Your World as I See it: Recover the Joy of Being Reformed

Editors Note: This is this is a continuation of a series within the impromptus section. I call it, Your World as I See it by Astor Clement. Similar to Doug Wilsons No Quarter November, I will, under the pseudonym, be offering my unvarnished opinions at will. As to that nome de plume, if you are a child of the 90’s the Jim Varney reference will be clear.

I have been vexed, I am vexed over the constant refrain that the Papists “have some beautiful things in their tradition.” And while that may include the catalogue of western art in their possession, what it usually means is their absurd and over baked liturgy. Eclipsed only by the Eastern Orthodox church which really took that whole tradition thing and elevated it to an episode of Hoarders level. For God’s sake the papists at least got around to addressing the points of the Reformation, even if it took them nearly five-hundred years, I’ll grant Vatican II did happen. Meanwhile the EO keep wandering around in their mysteries, and to my great chagrin I find many Reformed types, and pastors among them, throwing longing glances across the Bosporus (and Tiber).

And while I am tempted to say, “swim the damn thing already!” Instead I prescribe a generous double double pour of cask strength Reformation tradition. It is high time we love being protestant once again. We need to dust off those John Edwards is my Homeboy t-shirts, and our Collected Works of Jonathan Edwards while we are at it. Halloween is coming up as always in conjunction with Reformation Sunday, so instead of giving out candy to the neighborhood children nail the 95 theses on your front door and have a yard display of the Pope burning in effigy, hand out a diet of gummy worms with Luther quotes stapled to the package. Enjoy being reformed, delight in referring to the Pope exclusively as The Vicar of Satan. Go wild filling your shopping cart on the Banner of Truth website. Serve and drink coffee from Reformed Roasters with a twinkle in your eye. Decry the law that limits you to simply being an-iconic instead of a proper iconoclast standing gleefully before the blaze of idols confiscated from an EO church and currently burning merrily in your fire pit. Quote Puritans, read Puritans, become a Puritan. Or at the very least put the Institutes in audio form on your phone and listen to them all over again if you can’t be bothered to read them. And most of all enjoy it, love being Reformed.

In conversation with a pastor recently he pointed out an inconsistency of a guy who was saying lady pastors are heretics, and then turned around and called Coptic’s brothers and sisters. I think he saw that as a gotcha argument in the discussion we were having, so he was caught with one foot off the merry-go-round when I agreed that it was an inconsistency, the Coptic’s are also heretics and need to repent, they are not brothers. Any true believers in those churches are there in spite of the Orthodox beliefs not because of. This very historically reformed line of thinking was only reinforced by an EO wedding I had to attend recently. My wife and I arrived early to rest up in a seat before that absurd amount of standing we were about to do. And watched the line of EO people going around the sanctuary crossing themselves and sucking face with icons. And those people have the gall to say that they are not idolaters. Reformed types who want to say I am being to harsh need to learn what a solecism fallacy* is.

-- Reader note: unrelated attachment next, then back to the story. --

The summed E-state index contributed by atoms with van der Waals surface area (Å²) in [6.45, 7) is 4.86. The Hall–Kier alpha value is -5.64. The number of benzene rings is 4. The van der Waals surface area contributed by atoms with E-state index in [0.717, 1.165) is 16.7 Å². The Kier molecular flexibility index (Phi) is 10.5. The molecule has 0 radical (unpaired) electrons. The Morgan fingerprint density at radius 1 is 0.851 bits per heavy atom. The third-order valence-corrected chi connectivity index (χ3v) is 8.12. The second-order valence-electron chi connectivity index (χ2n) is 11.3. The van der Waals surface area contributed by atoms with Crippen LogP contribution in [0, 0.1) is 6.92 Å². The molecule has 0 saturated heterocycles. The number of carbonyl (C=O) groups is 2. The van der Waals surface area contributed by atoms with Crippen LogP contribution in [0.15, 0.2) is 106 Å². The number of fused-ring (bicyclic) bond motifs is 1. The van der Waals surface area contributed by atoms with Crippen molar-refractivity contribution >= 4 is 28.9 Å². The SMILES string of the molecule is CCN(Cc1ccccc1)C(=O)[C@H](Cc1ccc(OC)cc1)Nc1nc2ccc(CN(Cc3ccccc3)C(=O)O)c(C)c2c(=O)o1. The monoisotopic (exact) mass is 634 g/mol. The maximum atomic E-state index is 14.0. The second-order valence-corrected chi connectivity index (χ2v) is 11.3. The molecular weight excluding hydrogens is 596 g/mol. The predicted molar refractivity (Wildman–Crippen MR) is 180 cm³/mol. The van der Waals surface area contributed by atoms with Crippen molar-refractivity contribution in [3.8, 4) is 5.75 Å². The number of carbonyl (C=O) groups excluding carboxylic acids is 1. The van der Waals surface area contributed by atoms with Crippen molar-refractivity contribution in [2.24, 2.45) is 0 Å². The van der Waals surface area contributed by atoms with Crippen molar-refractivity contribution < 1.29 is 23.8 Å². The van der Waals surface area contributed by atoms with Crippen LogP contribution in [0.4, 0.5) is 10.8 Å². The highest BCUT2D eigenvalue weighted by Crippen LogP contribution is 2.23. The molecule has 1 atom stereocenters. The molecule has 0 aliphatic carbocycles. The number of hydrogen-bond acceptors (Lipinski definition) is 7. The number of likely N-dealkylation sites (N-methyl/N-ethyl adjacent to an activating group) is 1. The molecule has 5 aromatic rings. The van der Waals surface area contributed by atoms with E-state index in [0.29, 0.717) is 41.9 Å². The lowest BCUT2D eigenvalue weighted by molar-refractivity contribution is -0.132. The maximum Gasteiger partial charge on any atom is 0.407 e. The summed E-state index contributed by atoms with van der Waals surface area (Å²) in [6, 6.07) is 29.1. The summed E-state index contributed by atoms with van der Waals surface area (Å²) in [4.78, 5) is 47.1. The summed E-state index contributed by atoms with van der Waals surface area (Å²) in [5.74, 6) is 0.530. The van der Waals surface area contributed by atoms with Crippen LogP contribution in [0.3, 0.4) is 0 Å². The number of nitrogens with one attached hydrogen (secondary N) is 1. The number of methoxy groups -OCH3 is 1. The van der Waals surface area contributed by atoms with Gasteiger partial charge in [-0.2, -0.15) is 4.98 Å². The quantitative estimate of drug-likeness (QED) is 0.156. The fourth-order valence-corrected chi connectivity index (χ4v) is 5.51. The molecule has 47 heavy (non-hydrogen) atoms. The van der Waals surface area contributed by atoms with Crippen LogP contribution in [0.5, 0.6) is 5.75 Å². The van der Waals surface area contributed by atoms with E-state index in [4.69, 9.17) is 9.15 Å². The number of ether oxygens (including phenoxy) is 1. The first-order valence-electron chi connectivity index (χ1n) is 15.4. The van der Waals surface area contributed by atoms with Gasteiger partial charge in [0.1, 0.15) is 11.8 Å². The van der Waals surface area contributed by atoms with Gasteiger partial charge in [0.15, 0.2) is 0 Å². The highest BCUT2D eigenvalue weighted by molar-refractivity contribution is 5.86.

At the end of the day we need to recognize that we are Reformed and we are Reformed for very good reasons. If you simply inherited your position from your parents and never really owned it yourself then do the work of reading and understanding those reasons before running into the arms of a failed used car salesman who found a job as a man in a dress chanting. It amazes me how many people are willing to read the ‘desert fathers” and decry the Puritans without having ever read a Puritan. 

So love being Reformed. Join me in being Reformed with a capital R. The clarity of our theology should be reflected in the clarity of our words. There are many people who are idolaters in the extreme praying to saint so and so, who can’t hear them and doesn’t care for them. Don’t fudge on that because a man dressed like Chancellor Palpatine has a pleasing singing voice for chanting and it is very different than the crap you are stuck with from a guy in skinny jeans with an acoustic guitar. Reform your own church and have a ball doing it. The guy in a dress is sending people to hell, your guy with a stupid trilby at least knows Jesus. Why would you complement the guy who insists that to be married you have to follow him around a table three times, it’s not beautiful it is stupid. He needs to give it up, he needs to repent and be converted. It is of no use for us to be mealy mouthed in the name of ecumenicism, or christian charity. We should be clear, turn from your idols that God hates, and come and welcome to Jesus Christ.

*Not a popularly known logical fallacy, first coined by Roger Kimball. A solecism fallacy primarily refers to an error in grammar, but in logic refers to a “this is not that” argument. Ex. I take an EO priest to a Buddhist temple and show him incense burning, a man kneeling before a statue, prayers being offered to it, holy robes being worn, rituals being preformed, and ask him what is happening; he will say worship. I repeat the process at a Hindi temple, same question same answer. We go to an EO church… suddenly we are looking at veneration not worship. No it is the same thing, just because you say this is not that does not make it so.

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